Peace, Paris and Piano Jul 22 by Bill Dodd in Dodd's DSD Discoveries, Music Reviews

I talk about discoveries, and this album, “Herbert Howells” with Gloriae Dei Cantores is full of them. Howells is is a 20th century British composer who has composed a huge number of religious choral works– Surprising because he wasn’t all that religious. The Choir, Gloriae Dei Cantores, and its director Elizabeth C. Patterson, is superb. And The Church of the Transfiguration in Orleans, Massachusetts is absolutely lovely. It’s architecture is fourth-century, but it was dedicated in June of 2000.

There are four works by Howells here. A Sequence for Saint Michael, Requiem (written after the death of Howells’ son), Take Him, Earth, for Cherishing (written for a memorial after the assassination of John F. Kennedy), and Te Deum ( written for the National Cathedral in Washington DC). These pieces are exquisitely simple, yet impressionistic and heart rending.

Gloriae Dei Cantores is made up of 33 voices, slightly more than half of whom are members of religious orders. The acoustics and organ are perfect and perfectly captured. I could go on and on about this release, but I want you to just listen to the samples. This is peaceful, loving music.

Ernest Hemmingway is quoted in the notes as saying, “If you are lucky enough to have lived in Paris as a young man, then wherever you go for the rest of your life, it stays with you, for Paris is A Moveable Feast.”   The excellent Stockholm Syndrome Ensemble takes us back to 1907 Paris with the works of three composers who were there at the time and were in the same circle of friends.   Maurice Ravel, Manuel de Falla, and the younger Ralph Vaughan Williams who was there to study Orchestration with Ravel. The Vaughan Williams Piano Quintet in C minor will surprise you if you’re expecting pastoral British Countryside. It is a delightful beginning to the program. Then we go to two works by Ravel, including his Le Tombeau de Couperin, which never sounded so delicate as it does in this arrangement.   The exciting finale is Falla’s Ritual Fire Dance from “El Amor Brujo” which gains clarity in this version for sextet. This is one of my favorite releases this year. Wouldn’t be something be in Paris in those days when the arts were so alive!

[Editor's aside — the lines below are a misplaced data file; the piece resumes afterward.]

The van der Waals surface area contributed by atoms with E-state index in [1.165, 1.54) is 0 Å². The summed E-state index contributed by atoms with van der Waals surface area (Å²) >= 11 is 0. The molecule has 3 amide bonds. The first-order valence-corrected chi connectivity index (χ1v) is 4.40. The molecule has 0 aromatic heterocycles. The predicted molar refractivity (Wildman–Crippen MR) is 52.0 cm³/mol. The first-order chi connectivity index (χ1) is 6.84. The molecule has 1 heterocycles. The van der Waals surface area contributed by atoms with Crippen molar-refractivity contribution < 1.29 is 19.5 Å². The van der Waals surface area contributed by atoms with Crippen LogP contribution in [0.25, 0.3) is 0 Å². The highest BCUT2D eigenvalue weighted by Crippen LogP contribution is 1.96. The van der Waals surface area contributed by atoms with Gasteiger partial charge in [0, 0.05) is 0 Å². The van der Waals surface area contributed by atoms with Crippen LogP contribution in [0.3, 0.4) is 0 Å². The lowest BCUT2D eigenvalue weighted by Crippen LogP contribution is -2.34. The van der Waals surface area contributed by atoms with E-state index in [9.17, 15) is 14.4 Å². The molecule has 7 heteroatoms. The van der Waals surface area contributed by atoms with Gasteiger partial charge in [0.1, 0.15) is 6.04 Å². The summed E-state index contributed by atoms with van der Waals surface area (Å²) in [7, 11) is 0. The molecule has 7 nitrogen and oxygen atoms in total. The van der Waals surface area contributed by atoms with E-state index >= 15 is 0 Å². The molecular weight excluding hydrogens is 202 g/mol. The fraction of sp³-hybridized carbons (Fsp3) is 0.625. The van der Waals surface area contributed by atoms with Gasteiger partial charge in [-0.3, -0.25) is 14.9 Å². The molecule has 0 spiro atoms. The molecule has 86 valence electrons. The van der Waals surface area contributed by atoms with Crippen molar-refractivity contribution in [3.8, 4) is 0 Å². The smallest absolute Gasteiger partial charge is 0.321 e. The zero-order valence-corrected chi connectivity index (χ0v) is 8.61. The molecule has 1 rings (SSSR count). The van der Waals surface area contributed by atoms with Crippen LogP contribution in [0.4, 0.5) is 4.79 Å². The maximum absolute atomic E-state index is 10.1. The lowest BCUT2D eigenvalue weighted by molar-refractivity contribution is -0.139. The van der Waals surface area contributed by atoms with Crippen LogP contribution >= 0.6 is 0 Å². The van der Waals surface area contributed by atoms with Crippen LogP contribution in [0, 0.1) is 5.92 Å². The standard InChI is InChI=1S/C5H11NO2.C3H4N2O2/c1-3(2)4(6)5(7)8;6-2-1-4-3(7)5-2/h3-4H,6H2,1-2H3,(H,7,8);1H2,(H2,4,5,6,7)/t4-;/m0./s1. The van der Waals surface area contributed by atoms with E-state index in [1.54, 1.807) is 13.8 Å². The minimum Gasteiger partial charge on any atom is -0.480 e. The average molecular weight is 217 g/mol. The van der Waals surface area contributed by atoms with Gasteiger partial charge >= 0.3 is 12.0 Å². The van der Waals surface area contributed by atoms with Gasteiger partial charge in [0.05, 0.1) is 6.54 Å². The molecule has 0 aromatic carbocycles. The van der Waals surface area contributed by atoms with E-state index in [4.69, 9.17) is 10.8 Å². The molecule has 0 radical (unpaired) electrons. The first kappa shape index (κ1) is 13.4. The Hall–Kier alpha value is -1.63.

And speaking of that incredible time in Paris, Michael Lewin brings his considerable talent to Starry Night– Preludes Book I and Other Works by Claude Debussy. It’s a strong performance. He’s not holding back, but he’s not pounding his Steinway either. If you love the piano, if you love Debussy, you will find this recording to be simply amazing– both the playing and a recording that doesn’t skimp on showcasing the instrument and the music.–preludes-book-i-other-works

Bill Dodd

Bill Dodd

Bill Dodd is a retired radio broadcaster who was born and raised near San Francisco, but now lives in the USA’s Pacific Northwest. “Discovery is important to me. Along with finding an exciting new viewpoint of a favorite work, I really love discovering music and composers I haven’t heard before, or haven’t been able to get close to in the past.”

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